It’s a typical Joan Cornellà comic. Six brightly colored panels of smiling, mid-century Americans slowly rolling out their sociopathy. Writing for Vulture.com, Abraham Riesman situates Cornellà’s work alongside Goya’s Saturn Devouring his Son and guro manga — comic snuff. But Cornellà’s work isn’t meant to disgust or titillate. It’s just jokes, bro.
SmSh snuck into Joan Cornellà's Solo Show for a preview peek before the opening. Was waiting for one of these workers to fall over and get impaled on the other one or something.
Cornellà, 36, has authored three books now — Mox Nox, Zonzo and Sot — in what’s become his trademark style. There’s a subreddit dedicated to him, and he has his own reference page on website you’ve never visited Know Your Meme. He doesn’t have a gallery representing him, just a Facebook page, started a few years back, that’s closing in on 5 million followers. Having moved out of his old apartment and studio in Barcelona, Cornellà is traveling Asia exhibiting his work. His Shanghai solo show opens at M50 Art Space Saturday, June 10.
SmSh: What’s your obsession with negativity and bad taste?
Joan Cornellà: The best humor for me is dark humor. It’s not that I’m trying to upset people or confront people. But conflict is in there — and in reality too.
SmSh: There’s a lot of joy in it. You can say the same about the violence in Hieronymus Bosch paintings. Or the Peter Jackson movie Bad Taste. Or, do you know The Eric André Show? He got a ‘PA’ to dip his dick in Sopranos actor Steve Schirripa’s pasta sauce.
JC: Yeah, I love that guy. I like bad taste, but it depends on the way you treat it. I don’t do things in bad taste just for the sake of it. If I have to compare my work to him, my own is more quiet. His is visceral. It goes right to your gut. I try to work with little details.
It’s more subtle — or I hope it is.
SmSh: Sometimes it is subtle. But when a guy is behind a car, water-skiing on asphalt, his legs ground down to bloody stumps, that’s pretty visceral. But of course, he’s smiling. In your work there’s always some disjunction.
JC: It’s about contrasts. You have the smile, the bright colors. A friend said my work is like someone slapping you in the face. In that sense it can be visceral.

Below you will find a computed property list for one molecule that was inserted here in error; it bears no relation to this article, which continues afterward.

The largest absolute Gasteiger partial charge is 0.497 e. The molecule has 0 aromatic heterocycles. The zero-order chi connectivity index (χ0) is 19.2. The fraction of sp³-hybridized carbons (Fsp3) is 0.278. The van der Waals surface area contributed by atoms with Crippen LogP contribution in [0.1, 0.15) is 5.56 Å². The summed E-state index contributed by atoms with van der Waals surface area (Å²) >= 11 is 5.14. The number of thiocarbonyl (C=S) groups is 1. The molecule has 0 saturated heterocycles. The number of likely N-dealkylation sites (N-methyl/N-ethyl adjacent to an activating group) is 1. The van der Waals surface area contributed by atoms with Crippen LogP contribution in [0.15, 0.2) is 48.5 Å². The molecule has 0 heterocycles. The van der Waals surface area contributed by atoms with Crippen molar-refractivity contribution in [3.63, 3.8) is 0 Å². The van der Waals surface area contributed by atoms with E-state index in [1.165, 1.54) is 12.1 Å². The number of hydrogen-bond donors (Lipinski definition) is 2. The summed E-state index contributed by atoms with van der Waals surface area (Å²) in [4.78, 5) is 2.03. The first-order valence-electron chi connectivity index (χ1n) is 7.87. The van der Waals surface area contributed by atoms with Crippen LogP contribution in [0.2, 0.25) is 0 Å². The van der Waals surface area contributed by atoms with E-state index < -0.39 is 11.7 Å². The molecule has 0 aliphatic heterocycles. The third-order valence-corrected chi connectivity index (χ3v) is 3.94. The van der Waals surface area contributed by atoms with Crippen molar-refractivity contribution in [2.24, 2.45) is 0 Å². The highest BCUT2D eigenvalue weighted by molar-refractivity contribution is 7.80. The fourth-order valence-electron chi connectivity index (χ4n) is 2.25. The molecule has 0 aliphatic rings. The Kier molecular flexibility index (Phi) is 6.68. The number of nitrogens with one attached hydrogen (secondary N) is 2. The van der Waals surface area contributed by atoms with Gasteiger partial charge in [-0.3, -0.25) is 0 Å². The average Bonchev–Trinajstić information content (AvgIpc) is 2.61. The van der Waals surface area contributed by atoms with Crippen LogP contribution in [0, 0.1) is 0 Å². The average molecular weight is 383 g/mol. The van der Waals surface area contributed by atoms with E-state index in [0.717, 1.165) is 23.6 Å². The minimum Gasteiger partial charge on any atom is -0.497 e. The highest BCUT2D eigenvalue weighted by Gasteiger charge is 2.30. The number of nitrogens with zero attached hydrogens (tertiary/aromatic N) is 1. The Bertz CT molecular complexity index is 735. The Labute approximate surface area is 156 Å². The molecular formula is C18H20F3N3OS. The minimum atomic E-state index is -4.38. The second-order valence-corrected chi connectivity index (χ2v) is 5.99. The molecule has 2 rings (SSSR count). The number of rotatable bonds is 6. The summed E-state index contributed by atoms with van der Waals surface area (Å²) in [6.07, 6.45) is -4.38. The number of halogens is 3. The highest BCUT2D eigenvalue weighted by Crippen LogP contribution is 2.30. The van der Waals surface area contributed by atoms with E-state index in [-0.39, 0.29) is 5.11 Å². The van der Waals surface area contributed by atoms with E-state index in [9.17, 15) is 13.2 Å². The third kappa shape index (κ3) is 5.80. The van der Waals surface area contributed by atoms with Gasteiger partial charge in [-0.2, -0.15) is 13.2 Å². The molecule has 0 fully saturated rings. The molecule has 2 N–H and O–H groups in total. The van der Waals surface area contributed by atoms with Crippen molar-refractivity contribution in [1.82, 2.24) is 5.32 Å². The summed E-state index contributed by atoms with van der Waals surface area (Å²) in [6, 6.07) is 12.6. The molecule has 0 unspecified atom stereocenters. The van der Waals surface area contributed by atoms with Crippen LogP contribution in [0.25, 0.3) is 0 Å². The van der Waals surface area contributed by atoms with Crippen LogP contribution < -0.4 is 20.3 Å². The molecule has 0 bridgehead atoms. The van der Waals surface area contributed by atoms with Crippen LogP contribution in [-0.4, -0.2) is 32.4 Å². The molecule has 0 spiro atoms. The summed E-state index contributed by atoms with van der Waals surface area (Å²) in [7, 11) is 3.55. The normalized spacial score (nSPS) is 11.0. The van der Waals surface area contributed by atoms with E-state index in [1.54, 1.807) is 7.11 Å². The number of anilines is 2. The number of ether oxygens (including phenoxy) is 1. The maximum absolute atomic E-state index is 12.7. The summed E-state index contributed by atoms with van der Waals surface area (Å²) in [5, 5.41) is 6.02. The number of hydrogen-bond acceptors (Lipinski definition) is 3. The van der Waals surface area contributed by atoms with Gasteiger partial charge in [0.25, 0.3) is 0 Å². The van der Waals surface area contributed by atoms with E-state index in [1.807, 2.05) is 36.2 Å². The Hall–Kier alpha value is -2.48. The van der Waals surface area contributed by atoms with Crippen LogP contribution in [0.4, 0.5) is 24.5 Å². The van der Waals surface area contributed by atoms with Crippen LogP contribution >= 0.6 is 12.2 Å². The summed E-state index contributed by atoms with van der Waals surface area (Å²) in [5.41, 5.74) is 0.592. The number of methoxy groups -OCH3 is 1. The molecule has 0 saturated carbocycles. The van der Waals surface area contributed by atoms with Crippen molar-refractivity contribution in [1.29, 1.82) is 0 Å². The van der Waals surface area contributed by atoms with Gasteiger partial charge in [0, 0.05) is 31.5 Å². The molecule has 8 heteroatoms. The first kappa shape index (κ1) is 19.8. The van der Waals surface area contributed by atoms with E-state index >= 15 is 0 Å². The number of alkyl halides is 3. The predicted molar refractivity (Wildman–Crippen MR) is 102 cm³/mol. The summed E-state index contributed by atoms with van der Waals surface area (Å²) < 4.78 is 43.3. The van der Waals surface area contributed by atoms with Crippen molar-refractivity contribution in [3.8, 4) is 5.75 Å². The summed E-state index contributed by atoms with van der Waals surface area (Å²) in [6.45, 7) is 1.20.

SmSh: Color seems pretty important to these sucker punches you throw. You don’t even use black outlines.
JC: My first comics were black and white with a lot of details, totally different stuff. Someone said to me, oh man, your work is so dark, it’s so depressing. So at some point I was experimenting for Facebook and I decided to do this just for the fun of it, to see if it would work or not, and if you erase the black color, it’s like Cezanne. He couldn’t add black. I don’t know why.
What you get is less aggressive.
SmSh: Another part of the set up is that your comics look like they have some kind of educational function, like they’re teaching us how to behave on the metro or something.
JC: Some people working for airlines asked me to do this kind of work for them. One of them was KLM, and Air Italia. I didn’t know how to feel about that. I didn’t say anything because at first I thought it was a joke.
SmSh: There are cartoonists who double down on distaste — R Crumb can draw something totally misanthropic or self-loathing and the style just adds to that, with spit and sweat and body hair and wavy erection heat lines. Is he someone that influenced you?
JC: Oh, of course. Robert Crumb and Daniel Clowes were my greatest influences. Both are underground comic book artists from the United States. And on the other hand there’s two cartoonists from Belgium who are amazing — Brecht Vandenbroucke and Herr Seeze, who drew Cowboy Henk.
SmSh: Who’s the tampon bear that appears in your comics? He usually seems to show up to staunch a wound.
JC: He looks like a mascot in an advertisement. Some bear who is always friendly, you love him, you want to hug him. The smile is the thing Hollywood uses to sell us anything.
SmSh: Another recurring motif in your work is the selfie stick as a gun. You think it’s something like that apocryphal tribal belief that taking a photo steals part of someone’s soul? Or at least that selfies steal part of our dignity?
JC: It’s like a neurosis. I can’t understand people. It’s like being surrounded by aliens. Why do you need to do that constantly?
SmSh: Are you saying to selfie-takers, “Kill yourself”?
JC:: Yeah, yeah, yeah, yeah, yeah. Bill Hicks has a sketch where he asks do you work in marketing or advertising? He waits for the reaction and he says, “kill yourself”.
If you’re losing your dignity for selfies you should kill yourself.
[Ed’s Note: And THAT’S the pull quote.]
SmSh: What’s the photo policy for your exhibition? Can people take pics?
JC: Of course! Hong Kong was crazy. I had this selfie stick sculpture I did and everyone surrounded it taking photos. I don’t know how to feel about it. In the beginning I thought it was funny. It’s ironic. You don’t need to do that. Do you understand anything?
But if people don’t understand the work it’s my fault too.
SmSh: A lot of people are used as a means in your comics. A father serves as an extension cord for his daughter’s radio, being electrocuted in the process. Do you see that sort of behavior a lot around you?
JC: We act through interests. We use people. Here it’s humor, but for me I can see that all the time, every day, and we don’t act shocked or anything. But we should be. It’s something disgusting.
Joan Cornellà Solo Show runs 11am-7pm from June 10-25 at M50 Art Space, 50 Moganshan Road, Building 6, Room 104. Tickets cost 50rmb.